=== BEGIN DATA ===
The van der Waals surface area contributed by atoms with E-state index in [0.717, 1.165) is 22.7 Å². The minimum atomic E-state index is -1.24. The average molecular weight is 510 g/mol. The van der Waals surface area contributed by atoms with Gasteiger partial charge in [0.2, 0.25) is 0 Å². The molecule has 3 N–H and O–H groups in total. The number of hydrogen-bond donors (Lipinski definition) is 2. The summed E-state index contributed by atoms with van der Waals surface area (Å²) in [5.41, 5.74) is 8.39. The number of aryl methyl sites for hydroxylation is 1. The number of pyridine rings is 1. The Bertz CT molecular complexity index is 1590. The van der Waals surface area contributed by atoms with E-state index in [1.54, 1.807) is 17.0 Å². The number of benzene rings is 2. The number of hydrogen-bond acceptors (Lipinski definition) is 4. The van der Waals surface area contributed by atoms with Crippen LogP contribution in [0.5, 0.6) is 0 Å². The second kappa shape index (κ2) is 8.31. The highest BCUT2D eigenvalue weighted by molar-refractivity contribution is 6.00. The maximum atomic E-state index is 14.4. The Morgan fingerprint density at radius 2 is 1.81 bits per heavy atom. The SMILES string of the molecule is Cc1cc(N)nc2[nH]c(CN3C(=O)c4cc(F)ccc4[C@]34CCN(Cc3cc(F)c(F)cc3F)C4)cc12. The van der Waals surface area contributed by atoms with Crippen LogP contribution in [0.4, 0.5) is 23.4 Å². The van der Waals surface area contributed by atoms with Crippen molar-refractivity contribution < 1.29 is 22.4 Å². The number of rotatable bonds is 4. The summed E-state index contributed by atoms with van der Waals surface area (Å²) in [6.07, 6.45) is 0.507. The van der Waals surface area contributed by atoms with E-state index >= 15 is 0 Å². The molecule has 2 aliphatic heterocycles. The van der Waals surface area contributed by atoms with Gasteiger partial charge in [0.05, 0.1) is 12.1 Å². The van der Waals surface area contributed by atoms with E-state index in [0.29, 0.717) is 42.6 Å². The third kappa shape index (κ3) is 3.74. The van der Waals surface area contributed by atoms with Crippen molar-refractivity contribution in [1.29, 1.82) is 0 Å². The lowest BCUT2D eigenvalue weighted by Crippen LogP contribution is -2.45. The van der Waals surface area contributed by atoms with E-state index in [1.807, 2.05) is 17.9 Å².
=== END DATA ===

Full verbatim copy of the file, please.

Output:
The van der Waals surface area contributed by atoms with E-state index in [0.717, 1.165) is 22.7 Å². The minimum atomic E-state index is -1.24. The average molecular weight is 510 g/mol. The van der Waals surface area contributed by atoms with Gasteiger partial charge in [0.2, 0.25) is 0 Å². The molecule has 3 N–H and O–H groups in total. The number of hydrogen-bond donors (Lipinski definition) is 2. The summed E-state index contributed by atoms with van der Waals surface area (Å²) in [5.41, 5.74) is 8.39. The number of aryl methyl sites for hydroxylation is 1. The number of pyridine rings is 1. The Bertz CT molecular complexity index is 1590. The van der Waals surface area contributed by atoms with E-state index in [1.54, 1.807) is 17.0 Å². The number of benzene rings is 2. The number of hydrogen-bond acceptors (Lipinski definition) is 4. The van der Waals surface area contributed by atoms with Crippen LogP contribution in [0.5, 0.6) is 0 Å². The second kappa shape index (κ2) is 8.31. The highest BCUT2D eigenvalue weighted by molar-refractivity contribution is 6.00. The maximum atomic E-state index is 14.4. The Morgan fingerprint density at radius 2 is 1.81 bits per heavy atom. The SMILES string of the molecule is Cc1cc(N)nc2[nH]c(CN3C(=O)c4cc(F)ccc4[C@]34CCN(Cc3cc(F)c(F)cc3F)C4)cc12. The van der Waals surface area contributed by atoms with Crippen LogP contribution in [0.4, 0.5) is 23.4 Å². The van der Waals surface area contributed by atoms with Crippen molar-refractivity contribution < 1.29 is 22.4 Å². The number of rotatable bonds is 4. The summed E-state index contributed by atoms with van der Waals surface area (Å²) in [6.07, 6.45) is 0.507. The van der Waals surface area contributed by atoms with E-state index >= 15 is 0 Å². The molecule has 2 aliphatic heterocycles. The van der Waals surface area contributed by atoms with Gasteiger partial charge in [0.05, 0.1) is 12.1 Å². The van der Waals surface area contributed by atoms with E-state index in [0.29, 0.717) is 42.6 Å². The third kappa shape index (κ3) is 3.74. The van der Waals surface area contributed by atoms with Crippen molar-refractivity contribution in [1.29, 1.82) is 0 Å². The lowest BCUT2D eigenvalue weighted by Crippen LogP contribution is -2.45. The van der Waals surface area contributed by atoms with E-state index in [1.807, 2.05) is 17.9 Å².